I made that sentence bold and underlined because it is an important concept.

 

@Graf: This is why I want to be able to specify MapType, Version, etc., in the UMAPINFO lump. We need a way to explicitly define exactly the format the mapper was going for when he/she made the map. Demos also need to store this info, somehow. I know we've gotten along pretty well without it so far. But, in fact, we haven't - instead, we've been struggling. Complevel is only for PrBoom, and, honestly, it's a hack to tell the engine how to interpret the map and gameplay. With a specific set of identifiers, placed into the maps by the map author, we can move forward with accurate, robust compatibility capabilities. I would like to see UMAPINFO, along with these specific identifiers, become requirements for new maps. This should be easy: Today, you have to specify "Boom", "Doom in Hexen Format", etc., when you go to make a new map in Doom Builder, for example. Doom Builder could have a UMAPINFO page that automatically sets some sort of map identifier. And, Doom Builder could read this value when loading a map, for example.

 

But, again, I want to do some extensive research before defining exactly what identifiers we should add. Moving forward for future maps, it is easy to identify maps, but I wish to see if proper definition of Map Type, etc., will provide some support for older port-specific feature compatibility, allowing multiple ports to load some port-specific maps with some fidelity. It may be wasted effort, it may not. I'll keep you (and everyone else) informed.

 

I do not worry about the fact that something is not yet in an editor. That should not prevent forward progress in this standard. And, this should be an easy screen to whip up in DB. I am starting to think big about this standard. We have a real chance to solve a lot of these 20+ year old compatibility issues. I've realized that, back when ports were being developed, it simply was not possible to define much more than the Boom standard back then. But, today, we know what new features are available.

 

One thing I can say with confidence: There is no excuse for having to set a complevel on a new map in 2017. My focus is to solve such issues with this new standard.

 

@Network code: KBDoom has excellent peer-to-peer LAN code. And PrBoom+ has a server/client component. I intend on porting my netcode over, and, eventually working on WAN/Internet support w/client prediction, if I can make it work smooth enough to my satisfaction. I just need some time.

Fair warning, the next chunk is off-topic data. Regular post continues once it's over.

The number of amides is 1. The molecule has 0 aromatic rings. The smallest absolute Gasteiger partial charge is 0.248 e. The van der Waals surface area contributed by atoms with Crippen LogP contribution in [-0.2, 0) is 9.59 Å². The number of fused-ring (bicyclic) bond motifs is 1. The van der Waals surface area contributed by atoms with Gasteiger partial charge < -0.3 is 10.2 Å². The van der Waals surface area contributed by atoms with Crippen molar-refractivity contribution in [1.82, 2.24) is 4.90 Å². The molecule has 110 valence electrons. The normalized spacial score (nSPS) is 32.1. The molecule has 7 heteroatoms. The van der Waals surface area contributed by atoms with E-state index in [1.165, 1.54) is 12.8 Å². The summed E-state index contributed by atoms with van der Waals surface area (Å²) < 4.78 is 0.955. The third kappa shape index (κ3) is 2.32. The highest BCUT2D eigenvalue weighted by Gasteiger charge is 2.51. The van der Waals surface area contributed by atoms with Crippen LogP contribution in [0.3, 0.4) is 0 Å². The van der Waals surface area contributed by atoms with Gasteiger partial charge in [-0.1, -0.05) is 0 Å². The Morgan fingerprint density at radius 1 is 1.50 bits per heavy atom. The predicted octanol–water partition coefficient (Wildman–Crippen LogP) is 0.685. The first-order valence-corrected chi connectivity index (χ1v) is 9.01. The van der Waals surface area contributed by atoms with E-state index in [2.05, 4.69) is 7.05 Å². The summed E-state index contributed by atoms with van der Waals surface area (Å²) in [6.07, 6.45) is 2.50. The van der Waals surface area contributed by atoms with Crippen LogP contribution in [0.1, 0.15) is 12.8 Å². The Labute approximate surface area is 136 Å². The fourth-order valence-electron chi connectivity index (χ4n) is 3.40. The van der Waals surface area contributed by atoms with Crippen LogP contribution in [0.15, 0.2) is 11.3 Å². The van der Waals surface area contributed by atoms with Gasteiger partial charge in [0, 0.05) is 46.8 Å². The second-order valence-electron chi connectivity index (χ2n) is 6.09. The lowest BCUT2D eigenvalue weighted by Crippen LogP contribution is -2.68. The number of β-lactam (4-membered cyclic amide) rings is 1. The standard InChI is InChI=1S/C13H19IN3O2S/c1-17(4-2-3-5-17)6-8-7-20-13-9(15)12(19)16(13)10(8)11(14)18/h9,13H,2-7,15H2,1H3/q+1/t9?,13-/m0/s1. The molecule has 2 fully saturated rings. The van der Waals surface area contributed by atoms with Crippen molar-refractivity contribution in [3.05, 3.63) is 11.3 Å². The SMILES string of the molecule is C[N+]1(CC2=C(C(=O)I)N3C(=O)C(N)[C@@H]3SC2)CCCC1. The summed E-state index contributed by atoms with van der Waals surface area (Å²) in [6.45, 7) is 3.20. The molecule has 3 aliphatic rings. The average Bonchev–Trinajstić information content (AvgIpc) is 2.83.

Thanks, everyone for the ideas, and the interest.

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8 hours ago, Gez said:

Heck to me it'd make sense that you could use UMAPINFO to give a complevel to your level. So BTSX would get a UMAPINFO telling to use complevel 2 (vanilla Doom II), whereas Valiant would get a UMAPINFO telling to use complevel 11 (MBF).

Having re-read what you typed, I see: You want to alter the BTSX.wad to add something that tells the engine to apply "complevel 2", without having to add that to the command-line. I am strongly considering how to accomplish something like this. I make a fix for this in KBDoom - I don't know how it will be universally received. Let me describe:

 

In KBDoom, when you load BTSX.wad, it automatically searches the paths for a file named BTSX.GFO ("GameInfo"). Yes, I wrote this code before ZDoom added its GAMEINFO lump, which really kinda messed me up...

 

Anyway, if found, the .GFO file is in a simple name/value pair format that allows all manners of modifications to the game data and logic, including the definition of new actors, sounds, effects, etc. This could easily serve to set options, like a complevel, and, then best part of it is that you don't need to modify any original WAD files. I wanted all my WADs to stay 100% exact, as they were in their ZIP files, so this provided me a way to modify WADs without modifying them, so to speak.

 

Maybe this approach could be applied to other ports as a standard feature. There could even be a file with many wads definied in it, with WAD name, an MD5 hash, and a list of options, such as complevel. By the way, I suggested this in 2011, in the form of a downloadable online database, but we all argued about the format of fields, and got totally distracted from the wonderful benefits it could provide the community. I think this is the ultimate solution - you don't have to alter your WADs, and everyone can help build the data.

 

People might notice that I've been preaching about these same issues for a long time now :)